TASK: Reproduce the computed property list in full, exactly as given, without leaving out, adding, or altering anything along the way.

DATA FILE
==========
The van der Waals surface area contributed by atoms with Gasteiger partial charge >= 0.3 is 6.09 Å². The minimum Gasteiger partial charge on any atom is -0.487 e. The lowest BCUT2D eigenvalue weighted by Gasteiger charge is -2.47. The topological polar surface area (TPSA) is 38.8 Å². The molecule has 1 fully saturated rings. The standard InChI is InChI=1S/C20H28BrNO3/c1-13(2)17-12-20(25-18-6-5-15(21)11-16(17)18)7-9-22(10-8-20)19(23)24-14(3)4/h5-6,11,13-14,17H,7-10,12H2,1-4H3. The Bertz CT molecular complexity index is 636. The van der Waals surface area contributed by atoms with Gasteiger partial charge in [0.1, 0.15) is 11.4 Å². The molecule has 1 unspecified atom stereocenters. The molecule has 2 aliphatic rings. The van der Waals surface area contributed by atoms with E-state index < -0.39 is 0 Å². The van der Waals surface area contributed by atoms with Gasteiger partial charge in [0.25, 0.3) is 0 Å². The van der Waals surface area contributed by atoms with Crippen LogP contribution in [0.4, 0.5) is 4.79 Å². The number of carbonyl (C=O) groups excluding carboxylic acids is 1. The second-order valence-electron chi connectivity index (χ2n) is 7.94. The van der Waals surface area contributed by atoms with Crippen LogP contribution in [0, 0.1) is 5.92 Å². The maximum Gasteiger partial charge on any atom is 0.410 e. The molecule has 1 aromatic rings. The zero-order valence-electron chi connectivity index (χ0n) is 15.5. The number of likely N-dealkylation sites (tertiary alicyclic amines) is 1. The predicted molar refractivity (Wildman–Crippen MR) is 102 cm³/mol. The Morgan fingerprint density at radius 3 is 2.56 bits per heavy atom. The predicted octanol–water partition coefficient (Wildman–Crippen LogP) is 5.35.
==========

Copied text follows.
The van der Waals surface area contributed by atoms with Gasteiger partial charge >= 0.3 is 6.09 Å². The minimum Gasteiger partial charge on any atom is -0.487 e. The lowest BCUT2D eigenvalue weighted by Gasteiger charge is -2.47. The topological polar surface area (TPSA) is 38.8 Å². The molecule has 1 fully saturated rings. The standard InChI is InChI=1S/C20H28BrNO3/c1-13(2)17-12-20(25-18-6-5-15(21)11-16(17)18)7-9-22(10-8-20)19(23)24-14(3)4/h5-6,11,13-14,17H,7-10,12H2,1-4H3. The Bertz CT molecular complexity index is 636. The van der Waals surface area contributed by atoms with Gasteiger partial charge in [0.1, 0.15) is 11.4 Å². The molecule has 1 unspecified atom stereocenters. The molecule has 2 aliphatic rings. The van der Waals surface area contributed by atoms with E-state index < -0.39 is 0 Å². The van der Waals surface area contributed by atoms with Gasteiger partial charge in [0.25, 0.3) is 0 Å². The van der Waals surface area contributed by atoms with Crippen LogP contribution in [0.4, 0.5) is 4.79 Å². The number of carbonyl (C=O) groups excluding carboxylic acids is 1. The second-order valence-electron chi connectivity index (χ2n) is 7.94. The van der Waals surface area contributed by atoms with Crippen LogP contribution in [0, 0.1) is 5.92 Å². The maximum Gasteiger partial charge on any atom is 0.410 e. The molecule has 1 aromatic rings. The zero-order valence-electron chi connectivity index (χ0n) is 15.5. The number of likely N-dealkylation sites (tertiary alicyclic amines) is 1. The predicted molar refractivity (Wildman–Crippen MR) is 102 cm³/mol. The Morgan fingerprint density at radius 3 is 2.56 bits per heavy atom. The predicted octanol–water partition coefficient (Wildman–Crippen LogP) is 5.35.